Meet The World’s First Amputee

Meet The World’s First Amputee Griffith University (screenshot)

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A team of excavators in Indonesia believes they have unearthed the remains of the first known person to have an amputated limb. The bones are thought to be long for a young adult who received a leg amputation in childhood and continued to live.

Aside from the sheer novelty of such a discovery, the skeleton might have shed some light on our understanding of prehistoric life — such as the following:

  • Certain medical advancements could predate what scientists have long assumed.
  • Caregivers were a bigger part of such communities that some experts have given them credit for since this patient was able to recover from such a serious surgery.
  • The 31,000-year-old skeleton is roughly 24,000 years older than a skeleton previously believed to be the first known amputation.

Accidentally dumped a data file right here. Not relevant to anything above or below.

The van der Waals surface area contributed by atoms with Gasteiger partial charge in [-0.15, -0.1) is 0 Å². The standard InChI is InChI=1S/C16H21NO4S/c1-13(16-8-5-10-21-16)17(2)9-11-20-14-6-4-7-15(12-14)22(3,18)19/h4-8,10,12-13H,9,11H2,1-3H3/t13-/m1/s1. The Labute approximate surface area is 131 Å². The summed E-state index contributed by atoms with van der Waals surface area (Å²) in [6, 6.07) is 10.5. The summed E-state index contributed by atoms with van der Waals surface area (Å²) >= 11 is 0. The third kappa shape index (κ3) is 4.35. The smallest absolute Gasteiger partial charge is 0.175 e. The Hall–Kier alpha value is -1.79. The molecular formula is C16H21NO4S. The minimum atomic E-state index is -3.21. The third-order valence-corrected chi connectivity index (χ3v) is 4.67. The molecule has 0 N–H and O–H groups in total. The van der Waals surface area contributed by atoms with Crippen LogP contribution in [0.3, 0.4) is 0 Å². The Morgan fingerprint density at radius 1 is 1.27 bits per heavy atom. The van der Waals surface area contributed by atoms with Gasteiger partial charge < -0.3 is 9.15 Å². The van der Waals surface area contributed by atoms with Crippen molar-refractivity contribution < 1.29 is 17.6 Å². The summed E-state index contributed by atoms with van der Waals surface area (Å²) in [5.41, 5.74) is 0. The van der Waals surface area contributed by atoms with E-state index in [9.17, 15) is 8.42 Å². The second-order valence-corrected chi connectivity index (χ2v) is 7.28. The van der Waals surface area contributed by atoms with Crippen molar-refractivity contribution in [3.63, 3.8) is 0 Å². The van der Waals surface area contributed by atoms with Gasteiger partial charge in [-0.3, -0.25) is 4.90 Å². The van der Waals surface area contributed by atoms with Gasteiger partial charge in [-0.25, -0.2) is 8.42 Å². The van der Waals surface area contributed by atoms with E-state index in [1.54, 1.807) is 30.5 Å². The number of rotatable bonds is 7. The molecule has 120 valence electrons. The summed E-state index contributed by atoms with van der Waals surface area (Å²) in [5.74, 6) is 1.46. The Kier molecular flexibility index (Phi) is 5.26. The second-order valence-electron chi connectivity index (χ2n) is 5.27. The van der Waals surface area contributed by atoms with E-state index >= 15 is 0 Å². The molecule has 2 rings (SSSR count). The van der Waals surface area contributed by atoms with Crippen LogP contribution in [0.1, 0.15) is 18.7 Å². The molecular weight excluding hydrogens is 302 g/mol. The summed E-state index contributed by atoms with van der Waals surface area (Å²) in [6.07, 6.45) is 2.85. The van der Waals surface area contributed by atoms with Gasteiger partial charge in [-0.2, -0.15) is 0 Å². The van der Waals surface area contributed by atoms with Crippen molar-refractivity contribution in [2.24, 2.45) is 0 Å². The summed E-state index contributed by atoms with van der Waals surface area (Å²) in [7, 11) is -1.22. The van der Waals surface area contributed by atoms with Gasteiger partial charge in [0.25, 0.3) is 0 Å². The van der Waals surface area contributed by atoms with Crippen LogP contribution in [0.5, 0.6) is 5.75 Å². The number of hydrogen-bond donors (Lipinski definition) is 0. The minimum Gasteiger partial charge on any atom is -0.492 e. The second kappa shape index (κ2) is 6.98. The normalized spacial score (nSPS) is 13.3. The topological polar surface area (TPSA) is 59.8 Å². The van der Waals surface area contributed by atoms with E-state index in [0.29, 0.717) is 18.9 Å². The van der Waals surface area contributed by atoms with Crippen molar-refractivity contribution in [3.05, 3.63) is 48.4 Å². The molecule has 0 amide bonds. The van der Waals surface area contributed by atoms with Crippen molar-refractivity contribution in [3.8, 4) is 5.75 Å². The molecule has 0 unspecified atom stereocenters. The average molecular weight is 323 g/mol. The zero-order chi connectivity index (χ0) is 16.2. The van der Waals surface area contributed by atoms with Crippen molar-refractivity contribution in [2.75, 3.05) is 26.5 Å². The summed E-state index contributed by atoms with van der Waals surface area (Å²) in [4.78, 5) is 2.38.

As for how scientists concluded that the missing leg was surgically removed as opposed to an accident or injury, there are a few factors to consider. For starters, the bone appeared to be cut clean, rather than jagged or crushed.

Prehistoric villagers in the area might have used a sharp stone to make the amputation and experts believe natural properties in local plants might have protected against infection.

University of Nevada Las Vegas anthropologist weighed in on the significance of the find, explaining: “It had long been assumed health care is a newer invention. Research like this article demonstrates that prehistoric peoples were not just left to fend for themselves.”

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